Family travel with flair

5 ideas for carving Halloween pumpkins

TweetI love doing Halloween with my daughter here in the UK, especially since it’s still in its infancy. There’s a bit of trick or treating, there are a few parties but the celebrations aren’t over the top, like what can be a consumer-fest in the U.S.  I also find the whole super-gruesome costume thing that adult revelers have embraced creepy in the extreme. But one thing I am glad that has caught on here is creative pumpkin carving. I’ve never been particularly skilled in this regard. You have to get one of those little pumpking carving kits – knives can be unwieldy for fine work. In our neighbourhood I’ve been seeing some impressive versions. Here, my Halloween pumpkin gallery and 5 tips:   Tip 1: Use the natural contours of the pumpkin to create your design. Don’t worry about getting a perfectly shaped gourd. Unusual features can make it more interesting.   Tip 2: Two jack-o-lantern heads can be better than one for a front garden display   Tip 3: Carving a big face that covers a large part of the pumpkin lets out a lot of light for a dramatic display   Tip 4: You don’t need to restrict yourself to traditional faces. Ghost scenes, cats, witch’s hats — all look great carved into your favourite Halloween gourd.   Tip 5: The important thing is to have fun. A simple jack-o-lantern (triangular eyes, blocky mouth) is the easiest to carve with kids. You can always add a scar or a tooth or two.  ...

How to make Halloween sensory boxes

TweetSince I am The American in our circle of friends, certain things are expected of me. I must talk loudly and slap everyone on the back. I’m expected to start wars then appear on aircraft carriers declaring them won. It’s taken for granted I will ruin the world economy. But in addition to all that, it’s a given that I have to kick ass at Halloween. After all, Halloween is one of America’s most recognisable cultural imperialist exports. I can’t just fill a bucket with candy and throw it at passing funny-looking kids who might or might not be in costume. But the whole Halloween in full flower thing, with grownups in really scary costumes and elaborate haunted house set-ups, can be pretty overwhelming, as other Americans will know. Too many adults take this holiday way too seriously. That’s why I was delighted when a friend suggested we organise a joint, low-key kiddie party on Sunday. It just, you know, worked. We started at my house, where 5 girls – 4/5ths of them dressed as witches – ate tortilla chips, tried to take a bit out of an apple hanging on a string (fun for the adults watching too) and danced to Monster Mash, which really should trend on the Top 40 chart at this time every year. The best part were the “scary bowls”. These were like sensory boxes where you stick your hand in and grope whatever you touch. We made up bowls of “worms”, “maggots”, “dried scabs”, “miniature mice” and “veiny eyeballs”, covered the whole thing with a sheet and let the squealing commence. After that, we adults took the girls running-and-screaming trick-or-treating, which just filled me with love for my entire neighbourhood and its pumpkin carving skills. We ended up at my friend’s house, where the dad had made special Halloween cupcakes and we all danced to Lady Gaga. I was also told that my blonde wig looked quite realistic, so I might just take to wearing it all the time. As Ministry says “Everyday is Halloween”. Sensory boxes for Halloween: * Worms – cold cooked spaghetti tossed in olive oil * Maggots – cold cooked rice * Dried scabs – crushed potato chips * Veiny eyeballs – peeled grapes * Miniature mice – pussy willow buds, off the branch Please also note the “scary banana” in the middle of the table, on which my daughter wrote “Booooooooooo”....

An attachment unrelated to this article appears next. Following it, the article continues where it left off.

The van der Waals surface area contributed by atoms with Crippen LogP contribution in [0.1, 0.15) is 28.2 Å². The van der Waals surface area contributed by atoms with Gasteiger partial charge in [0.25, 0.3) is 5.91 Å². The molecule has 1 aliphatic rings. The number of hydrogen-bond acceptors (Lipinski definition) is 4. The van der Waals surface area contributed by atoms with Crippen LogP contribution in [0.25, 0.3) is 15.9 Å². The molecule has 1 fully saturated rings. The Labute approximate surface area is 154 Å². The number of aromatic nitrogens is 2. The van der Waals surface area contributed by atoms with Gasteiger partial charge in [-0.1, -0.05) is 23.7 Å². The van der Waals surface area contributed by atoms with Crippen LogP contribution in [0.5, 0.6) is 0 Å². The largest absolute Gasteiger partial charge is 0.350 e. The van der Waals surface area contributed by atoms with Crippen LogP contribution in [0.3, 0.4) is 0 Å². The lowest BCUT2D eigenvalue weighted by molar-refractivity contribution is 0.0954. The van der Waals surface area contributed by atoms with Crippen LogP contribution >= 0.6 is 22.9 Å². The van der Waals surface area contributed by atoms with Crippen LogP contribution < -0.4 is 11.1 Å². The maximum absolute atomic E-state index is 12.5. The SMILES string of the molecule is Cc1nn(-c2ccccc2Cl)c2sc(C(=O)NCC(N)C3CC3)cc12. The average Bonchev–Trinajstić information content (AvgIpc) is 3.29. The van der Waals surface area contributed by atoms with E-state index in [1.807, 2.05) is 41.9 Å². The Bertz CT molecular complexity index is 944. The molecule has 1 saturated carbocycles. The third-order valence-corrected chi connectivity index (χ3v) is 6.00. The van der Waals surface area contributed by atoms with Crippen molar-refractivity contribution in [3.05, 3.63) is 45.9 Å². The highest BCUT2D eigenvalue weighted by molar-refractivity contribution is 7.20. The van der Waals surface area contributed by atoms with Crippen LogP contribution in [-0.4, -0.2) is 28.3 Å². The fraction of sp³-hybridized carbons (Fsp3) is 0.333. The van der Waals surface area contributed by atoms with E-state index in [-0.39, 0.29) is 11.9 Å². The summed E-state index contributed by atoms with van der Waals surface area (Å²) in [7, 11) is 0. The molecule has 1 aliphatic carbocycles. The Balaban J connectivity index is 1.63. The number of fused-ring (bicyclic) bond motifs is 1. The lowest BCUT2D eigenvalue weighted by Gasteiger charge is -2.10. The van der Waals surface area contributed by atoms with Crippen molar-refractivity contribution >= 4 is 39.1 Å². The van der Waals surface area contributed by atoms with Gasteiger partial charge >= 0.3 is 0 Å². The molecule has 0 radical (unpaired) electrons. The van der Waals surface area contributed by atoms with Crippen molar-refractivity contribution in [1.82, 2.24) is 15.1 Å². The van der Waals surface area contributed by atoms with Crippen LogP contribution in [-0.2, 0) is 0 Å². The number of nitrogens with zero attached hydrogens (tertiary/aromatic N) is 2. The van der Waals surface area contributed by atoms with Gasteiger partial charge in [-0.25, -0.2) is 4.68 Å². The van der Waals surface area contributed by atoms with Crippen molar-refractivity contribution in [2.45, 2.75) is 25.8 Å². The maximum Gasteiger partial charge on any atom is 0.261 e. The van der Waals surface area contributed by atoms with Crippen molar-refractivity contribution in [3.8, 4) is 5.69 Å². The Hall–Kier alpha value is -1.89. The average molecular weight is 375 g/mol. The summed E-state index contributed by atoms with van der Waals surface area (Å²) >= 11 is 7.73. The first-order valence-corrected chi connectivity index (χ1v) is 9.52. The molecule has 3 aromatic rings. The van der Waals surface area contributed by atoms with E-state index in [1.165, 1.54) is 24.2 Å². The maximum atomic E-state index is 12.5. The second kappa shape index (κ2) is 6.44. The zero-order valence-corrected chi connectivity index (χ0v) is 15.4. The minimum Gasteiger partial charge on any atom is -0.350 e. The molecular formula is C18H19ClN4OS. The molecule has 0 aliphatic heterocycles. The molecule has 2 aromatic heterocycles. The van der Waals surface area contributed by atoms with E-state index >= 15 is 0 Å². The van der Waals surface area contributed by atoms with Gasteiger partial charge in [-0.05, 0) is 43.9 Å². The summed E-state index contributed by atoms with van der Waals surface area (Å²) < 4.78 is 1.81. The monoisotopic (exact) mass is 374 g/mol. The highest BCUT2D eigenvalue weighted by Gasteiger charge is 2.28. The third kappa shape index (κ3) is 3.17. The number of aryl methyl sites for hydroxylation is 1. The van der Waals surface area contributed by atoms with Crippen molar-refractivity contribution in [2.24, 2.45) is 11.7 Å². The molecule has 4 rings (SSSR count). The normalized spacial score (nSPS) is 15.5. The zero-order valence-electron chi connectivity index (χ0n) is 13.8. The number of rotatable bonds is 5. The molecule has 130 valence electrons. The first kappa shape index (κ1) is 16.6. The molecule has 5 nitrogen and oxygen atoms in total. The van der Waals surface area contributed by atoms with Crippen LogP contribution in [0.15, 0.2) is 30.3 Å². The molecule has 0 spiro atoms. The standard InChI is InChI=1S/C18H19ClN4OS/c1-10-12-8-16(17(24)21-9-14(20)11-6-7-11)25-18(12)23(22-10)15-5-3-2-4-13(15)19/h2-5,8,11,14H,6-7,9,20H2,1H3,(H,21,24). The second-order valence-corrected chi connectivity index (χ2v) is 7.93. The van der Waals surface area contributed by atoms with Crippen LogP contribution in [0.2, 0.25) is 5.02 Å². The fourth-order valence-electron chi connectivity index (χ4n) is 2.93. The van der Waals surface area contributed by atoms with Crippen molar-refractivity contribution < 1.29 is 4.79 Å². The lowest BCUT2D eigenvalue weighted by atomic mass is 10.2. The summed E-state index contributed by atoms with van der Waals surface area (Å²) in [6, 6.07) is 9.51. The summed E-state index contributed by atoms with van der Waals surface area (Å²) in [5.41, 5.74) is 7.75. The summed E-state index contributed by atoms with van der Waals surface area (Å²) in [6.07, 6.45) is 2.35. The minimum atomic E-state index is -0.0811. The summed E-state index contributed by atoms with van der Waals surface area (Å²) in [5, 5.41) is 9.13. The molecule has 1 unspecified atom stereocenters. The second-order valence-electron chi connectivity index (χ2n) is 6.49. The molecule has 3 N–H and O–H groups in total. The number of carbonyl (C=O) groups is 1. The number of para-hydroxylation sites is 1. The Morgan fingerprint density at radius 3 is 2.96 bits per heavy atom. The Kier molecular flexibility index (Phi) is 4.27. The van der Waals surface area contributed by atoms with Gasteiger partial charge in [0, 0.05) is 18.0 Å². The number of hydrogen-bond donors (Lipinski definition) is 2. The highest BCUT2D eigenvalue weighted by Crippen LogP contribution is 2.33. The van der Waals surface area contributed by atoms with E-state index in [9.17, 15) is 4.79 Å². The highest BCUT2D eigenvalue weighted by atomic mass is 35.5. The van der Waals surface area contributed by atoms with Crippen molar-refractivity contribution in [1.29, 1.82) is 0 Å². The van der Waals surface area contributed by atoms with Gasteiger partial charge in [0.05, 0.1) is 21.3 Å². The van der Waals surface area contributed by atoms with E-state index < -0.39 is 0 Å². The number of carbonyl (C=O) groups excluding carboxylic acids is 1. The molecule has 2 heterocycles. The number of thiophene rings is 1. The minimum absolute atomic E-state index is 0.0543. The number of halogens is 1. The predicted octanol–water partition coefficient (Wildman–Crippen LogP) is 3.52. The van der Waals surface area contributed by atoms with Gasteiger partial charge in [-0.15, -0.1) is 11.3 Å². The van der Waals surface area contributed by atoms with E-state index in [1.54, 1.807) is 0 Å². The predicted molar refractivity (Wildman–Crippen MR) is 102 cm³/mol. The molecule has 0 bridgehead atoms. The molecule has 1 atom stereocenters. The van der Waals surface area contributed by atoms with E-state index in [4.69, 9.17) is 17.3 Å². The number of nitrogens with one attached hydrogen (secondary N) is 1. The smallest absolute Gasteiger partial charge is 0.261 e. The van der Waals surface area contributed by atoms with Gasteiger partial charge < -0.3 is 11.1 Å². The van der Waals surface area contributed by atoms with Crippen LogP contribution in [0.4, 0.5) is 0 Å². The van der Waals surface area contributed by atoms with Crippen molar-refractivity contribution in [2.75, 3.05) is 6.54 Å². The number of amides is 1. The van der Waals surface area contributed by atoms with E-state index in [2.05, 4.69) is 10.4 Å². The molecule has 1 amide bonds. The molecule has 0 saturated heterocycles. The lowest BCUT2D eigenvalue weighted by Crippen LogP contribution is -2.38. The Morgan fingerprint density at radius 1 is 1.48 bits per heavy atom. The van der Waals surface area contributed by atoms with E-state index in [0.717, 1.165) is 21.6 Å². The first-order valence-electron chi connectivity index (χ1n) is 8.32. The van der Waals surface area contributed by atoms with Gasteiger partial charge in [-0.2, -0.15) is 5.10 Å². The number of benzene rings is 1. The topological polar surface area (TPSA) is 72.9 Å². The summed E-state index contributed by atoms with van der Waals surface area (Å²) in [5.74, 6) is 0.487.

The hair-raising world of kids' Halloween costumes

Tweet It's officially autumn: we bought our first bit of Halloween paraphernalia today at the local pound shop. My daughter has been carrying around her string of skull lights all afternoon before setting them up on her bookcase for bedtime. (We then had to turn them off because they were a bit too spooky.) In the past on Alpha Mummy I've written about distasteful "sexy" Halloween costumes for kids. But this year what I'm noticing is just how bizarre some of the costumes are. Forget about "witch" or "cat" or "vampire". Now you have Spider Fairy, Bat Witch, Devil Fairy, Queen of Flames and loads of other permutations that throw in everything vaguely "spooky" with something girly, all manufactured from highly flammable synethic fabrics, and call it a night. Boys costumes tend more toward the old reliables – Werewolf, Pirate, Grim Reaper – but you do occasionally get the completely bizarre, like Skate Punk Zombie. (The most adorable are the baby costumes. The only time your can dress your child like this or this is when they are too young to stop you, so enjoy it now.) Maybe we should blame it on the short attention spans of the young multi-tasking set for the rise of the mash-up Halloween costume. Maybe I'm now just part of the older generation that doesn't get it. I suppose I should just be thankful that, for right now, we have some time left with the inscutable costumes before my daughter advances to the indecent ones. That's when it really gets scary.  ...

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